You can install CIPP two different ways, click-to-deploy and manual. When you use a hosted setup, this is all performed for you.
A click-to-deploy install is the preferred way to install CIPP using a GitHub fork of the CIPP UI and API repositories. It utilises Azure deployment templates to automate the deployment of the CIPP UI and API.
A manual install is an advanced method of installing CIPP, requiring more knowledge of Git and Azure but providing wider choice of Git hosting services and greater flexibility around deployment.
Detailed information about each of these installation methods is in the tabs below:
You must replace the preset "Github Repository" and "Github API Repository" fields with the URL's of your own Github forks of the CIPP and CIPP-API repositories.
If your installation fails, you must delete the resource group and try again.
Unless you know what you're doing manual installation isn't advised, there's a lot of moving parts where one could make a mistake. You must use the manual installation instructions if you wish to host your repository in Azure DevOps or GitLab.
- Click to Deploy
Please read all of the instructions below before proceeding to click the "Deploy to Azure" button, to determine which option you should select.
After you have completed the prerequisites in the Prerequisites section, select the button below to run the automated setup. This does most of the work for you. If you don't want to use the automated installer, use the manual installation instructions.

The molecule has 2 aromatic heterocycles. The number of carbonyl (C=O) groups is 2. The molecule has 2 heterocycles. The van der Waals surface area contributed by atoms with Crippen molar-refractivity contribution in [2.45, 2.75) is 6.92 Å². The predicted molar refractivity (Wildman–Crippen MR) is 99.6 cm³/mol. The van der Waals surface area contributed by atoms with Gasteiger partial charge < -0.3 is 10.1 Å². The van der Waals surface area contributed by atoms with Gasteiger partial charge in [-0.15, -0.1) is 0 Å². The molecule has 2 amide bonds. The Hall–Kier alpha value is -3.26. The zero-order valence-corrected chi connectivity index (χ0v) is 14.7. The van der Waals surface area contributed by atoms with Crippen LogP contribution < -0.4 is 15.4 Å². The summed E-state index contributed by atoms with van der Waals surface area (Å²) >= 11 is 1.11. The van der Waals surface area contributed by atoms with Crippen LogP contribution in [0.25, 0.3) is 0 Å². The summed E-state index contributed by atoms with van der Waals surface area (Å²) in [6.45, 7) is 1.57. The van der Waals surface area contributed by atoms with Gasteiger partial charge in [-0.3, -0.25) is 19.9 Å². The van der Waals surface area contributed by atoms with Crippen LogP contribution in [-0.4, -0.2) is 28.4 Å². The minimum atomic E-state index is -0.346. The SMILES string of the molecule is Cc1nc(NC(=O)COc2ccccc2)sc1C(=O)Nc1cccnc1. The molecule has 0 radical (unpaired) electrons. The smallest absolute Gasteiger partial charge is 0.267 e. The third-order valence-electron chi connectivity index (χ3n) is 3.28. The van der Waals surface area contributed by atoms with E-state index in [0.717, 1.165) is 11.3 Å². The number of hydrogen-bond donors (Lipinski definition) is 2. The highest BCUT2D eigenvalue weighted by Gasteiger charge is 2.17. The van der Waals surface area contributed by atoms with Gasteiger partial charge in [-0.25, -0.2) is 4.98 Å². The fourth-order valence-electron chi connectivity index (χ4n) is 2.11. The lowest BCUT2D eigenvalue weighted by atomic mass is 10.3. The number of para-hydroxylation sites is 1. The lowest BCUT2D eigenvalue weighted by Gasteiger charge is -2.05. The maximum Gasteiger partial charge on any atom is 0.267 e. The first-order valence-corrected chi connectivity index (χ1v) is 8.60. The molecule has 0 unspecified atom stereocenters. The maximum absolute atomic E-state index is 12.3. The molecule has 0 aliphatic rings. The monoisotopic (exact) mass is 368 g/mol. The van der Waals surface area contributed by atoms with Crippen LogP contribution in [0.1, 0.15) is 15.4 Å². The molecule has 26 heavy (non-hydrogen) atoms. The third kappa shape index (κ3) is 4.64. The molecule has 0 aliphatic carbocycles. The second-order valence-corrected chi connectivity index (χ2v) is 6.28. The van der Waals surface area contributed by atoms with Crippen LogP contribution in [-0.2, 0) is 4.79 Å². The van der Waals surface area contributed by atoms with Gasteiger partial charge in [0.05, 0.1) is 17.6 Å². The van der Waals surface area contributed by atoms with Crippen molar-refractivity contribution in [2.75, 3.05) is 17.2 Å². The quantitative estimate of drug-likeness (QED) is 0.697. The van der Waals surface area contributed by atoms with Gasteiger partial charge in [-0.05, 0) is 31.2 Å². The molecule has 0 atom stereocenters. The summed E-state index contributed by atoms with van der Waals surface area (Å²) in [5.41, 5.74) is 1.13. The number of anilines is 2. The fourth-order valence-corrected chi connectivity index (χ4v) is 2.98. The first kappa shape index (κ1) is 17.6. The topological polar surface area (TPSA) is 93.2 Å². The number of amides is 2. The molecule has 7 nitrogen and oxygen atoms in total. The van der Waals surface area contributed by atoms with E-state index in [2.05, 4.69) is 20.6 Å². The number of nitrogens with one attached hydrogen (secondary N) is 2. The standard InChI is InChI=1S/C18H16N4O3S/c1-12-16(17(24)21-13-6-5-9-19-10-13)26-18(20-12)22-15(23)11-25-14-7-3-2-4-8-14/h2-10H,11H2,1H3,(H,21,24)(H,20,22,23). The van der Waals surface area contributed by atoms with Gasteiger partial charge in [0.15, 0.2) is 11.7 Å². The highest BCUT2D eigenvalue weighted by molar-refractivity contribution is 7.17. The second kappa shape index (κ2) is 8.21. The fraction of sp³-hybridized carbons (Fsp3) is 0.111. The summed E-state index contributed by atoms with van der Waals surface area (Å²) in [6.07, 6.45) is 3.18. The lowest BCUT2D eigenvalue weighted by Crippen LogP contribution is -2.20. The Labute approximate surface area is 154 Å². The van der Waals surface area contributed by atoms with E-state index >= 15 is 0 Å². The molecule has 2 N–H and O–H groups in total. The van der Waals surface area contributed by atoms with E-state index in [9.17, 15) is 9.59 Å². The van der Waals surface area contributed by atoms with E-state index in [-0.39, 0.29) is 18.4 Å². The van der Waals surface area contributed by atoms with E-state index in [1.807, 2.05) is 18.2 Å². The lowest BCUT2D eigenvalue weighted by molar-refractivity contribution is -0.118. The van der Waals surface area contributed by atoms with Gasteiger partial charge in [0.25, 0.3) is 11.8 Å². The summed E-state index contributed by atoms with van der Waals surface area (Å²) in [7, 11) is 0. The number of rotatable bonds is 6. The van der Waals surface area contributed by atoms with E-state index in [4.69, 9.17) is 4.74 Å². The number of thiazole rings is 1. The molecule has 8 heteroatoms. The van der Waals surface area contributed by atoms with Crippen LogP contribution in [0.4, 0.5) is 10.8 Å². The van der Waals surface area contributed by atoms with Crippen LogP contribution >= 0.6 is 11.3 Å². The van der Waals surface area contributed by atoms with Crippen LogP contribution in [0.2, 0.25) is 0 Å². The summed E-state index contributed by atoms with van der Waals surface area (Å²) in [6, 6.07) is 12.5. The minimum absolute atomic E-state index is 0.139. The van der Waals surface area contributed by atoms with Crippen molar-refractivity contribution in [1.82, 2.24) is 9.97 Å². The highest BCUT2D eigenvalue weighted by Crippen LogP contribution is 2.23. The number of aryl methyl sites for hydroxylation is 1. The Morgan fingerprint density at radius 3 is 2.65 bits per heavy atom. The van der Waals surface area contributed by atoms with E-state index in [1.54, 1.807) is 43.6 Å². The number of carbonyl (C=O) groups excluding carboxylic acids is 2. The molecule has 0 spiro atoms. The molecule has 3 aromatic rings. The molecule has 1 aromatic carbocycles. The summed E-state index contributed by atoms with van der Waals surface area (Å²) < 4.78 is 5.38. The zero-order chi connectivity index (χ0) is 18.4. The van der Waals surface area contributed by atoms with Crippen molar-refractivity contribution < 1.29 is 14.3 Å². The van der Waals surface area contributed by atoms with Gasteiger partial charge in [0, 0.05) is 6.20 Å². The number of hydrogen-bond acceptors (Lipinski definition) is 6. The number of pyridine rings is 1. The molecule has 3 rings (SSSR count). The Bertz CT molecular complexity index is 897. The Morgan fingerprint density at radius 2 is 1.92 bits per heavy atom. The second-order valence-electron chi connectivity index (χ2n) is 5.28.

Deploy to an another region
Azure Static Web Apps (SWA) is global by default (it picks the data center closest to you) however some regions don't support deployment. Regions that support SWA deployment at the moment are:
- Central US
- East US 2
- East Asia
- West Europe
- West US 2
To work around this use the alternative installation button below. This deploys the Static Web App in the Central US region however the SWA gets served from your nearest data center anyway. The other parts of CIPP get installed in the region you choose so you shouldn't experience any latency.
If you don't want to, or can't, install CIPP automatically you can use the following steps to create the required Azure services manually. We do not offer community support for any environment deployed in this manner.
Note that this shouldn't be done unless you understand each required aspect.
Create an Azure Function host
Create an Azure Function App and upload the data from the CIPP-API to the Azure Function, or attach it to your fork. Each time the team pushes updates to the central repository you must also update your fork to keep current.
After creating the Azure function, Enable system managed identity for the Azure Function. Microsoft Docs - How to use managed identities for App Service and Azure Functions
Give the managed identity "Reader" access on the Azure Subscription. Microsoft Docs - Assign Azure Roles to a managed identity
Create an Azure Key Vault
Create an Azure Key Vault and give the system managed identity access to update, read, and create Secrets. This Key Vault stores credentials and tokens for the application. Microsoft Docs - Assign a Key Vault access policy
Create an Azure Static Web App
Create a premium Azure Static Web App in the Azure portal and use the CIPP repository fork you've made as the source. When CIPP updates release you must pull the latest changes into your fork and push (deploy) these to the Static Web App. It's possible to automate deployment using GitHub Actions, Azure DevOps Pipelines or GitLab CI/CD (or other CI/CD tools).
After creation, perform the following changes:
- Attach the Function App to the Static Web App. Microsoft Docs - Bring your own functions to Azure Static Web Apps